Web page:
Boston is a town of dualities. It has fully embraced all things modern without letting go of its colonial past. Modern skyscrapers are nestled next to historic hotels, while rich marketplaces line the cobblestone streets. Boston – or Beantown – has all that beautiful New England charm without sacrificing the luxury of technology.

Shop For The High-End And Handmade

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Again, Boston shows its duality not just with its combination of the old with the new, but with its shopping choices. The city effortlessly manages to blend high-end fashion with handmade New England crafts.

For those looking for high fashion, Boston has a whole slew of big names on offer. From Chanel to Giorgio Armani, there are plenty of boutiques with window displays that are sure to grind any fashionista to a screeching halt. When it comes to high fashion, head to Back Bay or the nearby Beacon Hill districts. These are two of the most expensive neighbourhoods in Boston that are particularly famous for their Victorian Brownstone homes and the city's tallest skyscrapers. However, nestled between those historic homes and tall office buildings are the most eclectic fashion stores.

For those that are looking for something handcrafted or antique, it is best to head down to the Cambridge District, which is home to not only the prestigious Harvard University, but also M.I.T. There visitors will find stores like Cambridge Artists' Cooperative or Concepts, which serve up handmade sculpture, artwork and leather goods that cannot be found anywhere else in the world.

For those looking for something old in Boston, the Cambridge Antique Market is the place to go. This beautiful old building has five floors of old stuff within it. It specializes in 19th century treasures, but you never know what you might find inside.

For the intellectual, a visit to the Harvard Bookstore cannot be missed. The scholarly community is well served here with new titles upstairs and the old books downstairs. The staff also know where to get first editions.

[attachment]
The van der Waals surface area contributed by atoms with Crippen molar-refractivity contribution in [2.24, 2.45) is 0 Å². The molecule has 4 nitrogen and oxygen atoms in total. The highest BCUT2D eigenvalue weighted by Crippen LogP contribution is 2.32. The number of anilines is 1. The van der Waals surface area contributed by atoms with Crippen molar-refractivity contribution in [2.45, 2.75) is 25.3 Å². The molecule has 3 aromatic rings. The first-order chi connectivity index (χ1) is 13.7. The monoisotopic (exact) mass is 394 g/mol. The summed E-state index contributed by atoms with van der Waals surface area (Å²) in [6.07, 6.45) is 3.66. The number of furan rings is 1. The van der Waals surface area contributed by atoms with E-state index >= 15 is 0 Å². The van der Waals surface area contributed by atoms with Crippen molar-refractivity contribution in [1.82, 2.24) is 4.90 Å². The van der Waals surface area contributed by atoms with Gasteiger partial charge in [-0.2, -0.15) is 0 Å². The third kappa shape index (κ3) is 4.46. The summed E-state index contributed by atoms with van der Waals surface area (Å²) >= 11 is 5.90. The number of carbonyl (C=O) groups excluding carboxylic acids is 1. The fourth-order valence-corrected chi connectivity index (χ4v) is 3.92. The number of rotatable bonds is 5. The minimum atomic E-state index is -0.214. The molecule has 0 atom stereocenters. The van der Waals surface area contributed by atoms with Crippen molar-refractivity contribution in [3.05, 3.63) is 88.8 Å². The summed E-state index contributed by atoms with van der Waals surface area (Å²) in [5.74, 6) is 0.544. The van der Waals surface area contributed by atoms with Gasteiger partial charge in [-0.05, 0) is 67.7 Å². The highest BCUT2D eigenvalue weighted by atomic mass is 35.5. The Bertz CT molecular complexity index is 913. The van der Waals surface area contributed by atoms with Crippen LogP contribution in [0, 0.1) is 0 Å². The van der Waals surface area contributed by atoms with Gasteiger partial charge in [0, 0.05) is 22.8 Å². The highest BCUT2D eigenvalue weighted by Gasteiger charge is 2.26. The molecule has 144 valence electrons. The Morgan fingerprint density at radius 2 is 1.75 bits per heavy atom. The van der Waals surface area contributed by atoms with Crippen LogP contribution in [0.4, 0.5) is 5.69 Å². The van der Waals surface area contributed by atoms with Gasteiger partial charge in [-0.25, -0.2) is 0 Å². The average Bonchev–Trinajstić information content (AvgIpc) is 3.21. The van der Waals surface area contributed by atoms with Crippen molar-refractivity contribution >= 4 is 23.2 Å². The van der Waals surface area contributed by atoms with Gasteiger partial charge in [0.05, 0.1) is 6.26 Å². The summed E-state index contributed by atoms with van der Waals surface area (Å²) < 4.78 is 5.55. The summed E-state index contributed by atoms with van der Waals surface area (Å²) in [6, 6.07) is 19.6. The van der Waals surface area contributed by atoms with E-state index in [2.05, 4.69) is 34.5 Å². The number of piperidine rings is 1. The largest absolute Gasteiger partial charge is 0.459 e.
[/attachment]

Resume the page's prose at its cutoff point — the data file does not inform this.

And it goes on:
The Green Tea Party Experience

Have a serious need to get pampered? The high-end G2O Spa + Salon is Boston's premiere spa. Located on the stylish Newbery Street, travellers are treated to a variety of massages, facials and aromatherapy and beauty treatments. However, the G2O Spa + Salon recently rolled out its newest treatment to pay homage to Boston's unique history. It was here where colonists protested British tariffs and taxes by holding the Boston Tea Party and dumping shipments of tea into the bay. Now the G20 Spa + Salon is holding a tea party of its own – a green tea party anyway. Visitors who sign on for the Boston Tea Party Experience can expect to be pampered with green tea- infused pedicures, manicures and body scrubs.

The 40-minute treatment begins with visitors self applying a green tea enhanced cream masque to soften and moisturize skin followed by a self exfoliation with a green tea scrub. All of this is done while enjoying the benefits of a wonderful herbal infused steam. This revitalizing service is finished up with a cooling mist to close the pores and a tropical shower before receiving a green tea infused manicure and pedicure. This spa treatment can also include a full-body exfoliation, Swiss shower and full body hydration.